David Suzuki Endorsement:


I am blown away by Tetla. I believe this kind of initiative is at the cutting edge of where we all have to go, that is keeping our currency local, stressing the importance of culture, fighting the trend to homogenization. Congratulations and thank you.


Globalization has been a disaster because it has meant going to the lowest standard of worker care (that's what we saw in Bangladesh recently) and environmental concern (remember Union Carbide and Bhopal). Globalization has also been accompanied by monoculture, the spread of KFC, MacDonalds, Sony, Apple, Nike, etc. as the icons young people aspire to. It results in envy, self hatred, suicide, move to cities, etc. We should treasure diversity, it is the key to resilience as we encounter increasingly uncertain futures. The unit of survival in the future will be local communities and the more self sufficient and grounded they are, the stronger they will be. That's why I am very excited to learn about Tetla. I believe you are moving in the direction the rest of society has to follow.



David Suzuki




Business Owner Endorsements:


The Cabin 12 Restaurant let customers pay 100% with tetlas during our last year in business. It brought us $3,000 worth of business, nearly all of it from new customers. We used it all to pay for cleaning services and it worked out great for everybody.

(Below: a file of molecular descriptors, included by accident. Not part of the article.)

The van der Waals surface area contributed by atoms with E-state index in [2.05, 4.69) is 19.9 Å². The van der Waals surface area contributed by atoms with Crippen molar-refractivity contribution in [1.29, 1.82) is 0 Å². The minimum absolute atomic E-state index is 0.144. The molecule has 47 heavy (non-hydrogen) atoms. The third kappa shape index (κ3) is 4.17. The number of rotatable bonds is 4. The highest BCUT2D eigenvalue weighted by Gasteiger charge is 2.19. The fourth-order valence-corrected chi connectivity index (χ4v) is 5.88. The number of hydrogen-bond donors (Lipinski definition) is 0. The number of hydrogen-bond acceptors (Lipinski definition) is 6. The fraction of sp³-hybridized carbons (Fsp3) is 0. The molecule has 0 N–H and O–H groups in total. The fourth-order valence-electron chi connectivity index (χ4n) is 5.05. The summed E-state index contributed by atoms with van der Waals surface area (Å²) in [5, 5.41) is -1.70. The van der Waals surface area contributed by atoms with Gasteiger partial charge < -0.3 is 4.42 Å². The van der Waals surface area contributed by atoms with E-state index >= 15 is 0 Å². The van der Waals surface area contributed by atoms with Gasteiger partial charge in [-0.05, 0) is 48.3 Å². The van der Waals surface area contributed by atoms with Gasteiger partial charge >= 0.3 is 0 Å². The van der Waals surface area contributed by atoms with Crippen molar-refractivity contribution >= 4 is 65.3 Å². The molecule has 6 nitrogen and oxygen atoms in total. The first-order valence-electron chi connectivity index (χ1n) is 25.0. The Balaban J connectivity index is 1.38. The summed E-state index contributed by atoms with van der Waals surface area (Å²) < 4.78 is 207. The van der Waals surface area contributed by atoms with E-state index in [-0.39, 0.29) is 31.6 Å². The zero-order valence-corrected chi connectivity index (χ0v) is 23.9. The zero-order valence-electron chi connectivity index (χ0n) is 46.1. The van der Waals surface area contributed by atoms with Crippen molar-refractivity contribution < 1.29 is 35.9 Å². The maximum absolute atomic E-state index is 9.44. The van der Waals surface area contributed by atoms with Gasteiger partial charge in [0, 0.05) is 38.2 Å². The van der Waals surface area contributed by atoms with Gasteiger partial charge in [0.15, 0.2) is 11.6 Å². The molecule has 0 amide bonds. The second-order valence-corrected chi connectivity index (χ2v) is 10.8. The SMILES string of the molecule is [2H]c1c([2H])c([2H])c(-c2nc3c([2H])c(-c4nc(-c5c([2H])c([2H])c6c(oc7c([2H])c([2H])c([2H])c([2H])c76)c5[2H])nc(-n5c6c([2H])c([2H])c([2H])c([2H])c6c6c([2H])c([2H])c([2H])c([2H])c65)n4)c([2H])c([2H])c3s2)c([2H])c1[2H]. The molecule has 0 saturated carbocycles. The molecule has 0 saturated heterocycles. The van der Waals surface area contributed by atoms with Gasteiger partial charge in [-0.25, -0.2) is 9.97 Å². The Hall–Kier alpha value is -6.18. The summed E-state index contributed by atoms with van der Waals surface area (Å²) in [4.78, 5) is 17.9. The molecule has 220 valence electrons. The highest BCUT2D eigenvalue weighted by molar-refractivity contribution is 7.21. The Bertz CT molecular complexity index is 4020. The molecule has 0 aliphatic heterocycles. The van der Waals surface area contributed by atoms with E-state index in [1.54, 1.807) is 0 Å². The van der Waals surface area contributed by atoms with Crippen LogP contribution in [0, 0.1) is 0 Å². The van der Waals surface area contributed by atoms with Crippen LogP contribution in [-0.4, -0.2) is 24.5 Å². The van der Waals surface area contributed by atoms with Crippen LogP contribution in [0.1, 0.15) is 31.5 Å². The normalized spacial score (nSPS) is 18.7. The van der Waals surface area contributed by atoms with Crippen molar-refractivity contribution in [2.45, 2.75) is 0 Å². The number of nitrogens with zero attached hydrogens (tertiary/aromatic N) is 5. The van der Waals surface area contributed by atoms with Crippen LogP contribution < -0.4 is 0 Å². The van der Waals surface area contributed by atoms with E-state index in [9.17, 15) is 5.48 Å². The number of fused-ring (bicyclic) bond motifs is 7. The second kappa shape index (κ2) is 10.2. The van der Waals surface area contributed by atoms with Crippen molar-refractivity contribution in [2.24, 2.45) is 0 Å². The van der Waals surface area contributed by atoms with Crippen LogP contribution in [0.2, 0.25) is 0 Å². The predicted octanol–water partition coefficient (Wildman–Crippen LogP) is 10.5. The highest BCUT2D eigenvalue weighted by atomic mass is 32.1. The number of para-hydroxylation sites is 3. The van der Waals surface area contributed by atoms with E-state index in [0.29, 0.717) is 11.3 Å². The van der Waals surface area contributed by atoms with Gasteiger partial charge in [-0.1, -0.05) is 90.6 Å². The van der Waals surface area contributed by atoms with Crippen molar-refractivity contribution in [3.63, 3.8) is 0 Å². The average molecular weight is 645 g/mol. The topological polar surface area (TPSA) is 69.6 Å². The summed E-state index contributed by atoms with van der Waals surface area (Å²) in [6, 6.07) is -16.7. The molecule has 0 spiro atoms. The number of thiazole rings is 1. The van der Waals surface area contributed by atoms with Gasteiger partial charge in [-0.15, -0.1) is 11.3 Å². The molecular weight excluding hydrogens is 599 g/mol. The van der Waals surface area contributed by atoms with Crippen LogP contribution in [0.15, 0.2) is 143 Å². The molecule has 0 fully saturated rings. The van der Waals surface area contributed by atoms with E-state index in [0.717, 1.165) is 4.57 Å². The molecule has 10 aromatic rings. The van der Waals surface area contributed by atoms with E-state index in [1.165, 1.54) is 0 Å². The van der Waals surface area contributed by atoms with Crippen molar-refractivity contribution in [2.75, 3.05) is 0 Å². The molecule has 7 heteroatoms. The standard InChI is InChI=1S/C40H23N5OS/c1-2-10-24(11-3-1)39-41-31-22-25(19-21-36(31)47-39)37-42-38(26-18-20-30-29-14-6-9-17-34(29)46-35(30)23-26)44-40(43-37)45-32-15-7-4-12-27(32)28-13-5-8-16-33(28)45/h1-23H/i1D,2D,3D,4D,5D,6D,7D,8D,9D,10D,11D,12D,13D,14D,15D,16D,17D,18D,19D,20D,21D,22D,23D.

Corey Judd, owner, Cabin 12 Restaurant



The customers at our restaurant can pay 100% with tetlas. This has brought us four or five hundred dollars worth of additional sales per month. All of it from new customers. We easily spend all of our tetlas on business expenses.


Neelu Grewal, owner, Turmeric Indian Cuisine



Economic Development Endorsement:


On average, shopping at a non-locally owned business keeps only about $43 out of every $100 circulating in the local economy. Spending that $100 at a locally owned business can keep upwards of $73 in the local economy. This highlights the significance of supporting local entrepreneurs, innovators, and suppliers. Many communities take this to another level by creating local forms of currency. These currencies circulate locally and keep circulating inside the local economy without leaking out like regular money does. Regular money is still needed to buy things not produced locally, but innovative currency initiatives―like the Tetla Tsetsuwatil―should be encouraged, especially as the world adjusts to the post-Great Recession era.”


Dallas Gislason

Economic Development Officer

Greater Victoria Development Agency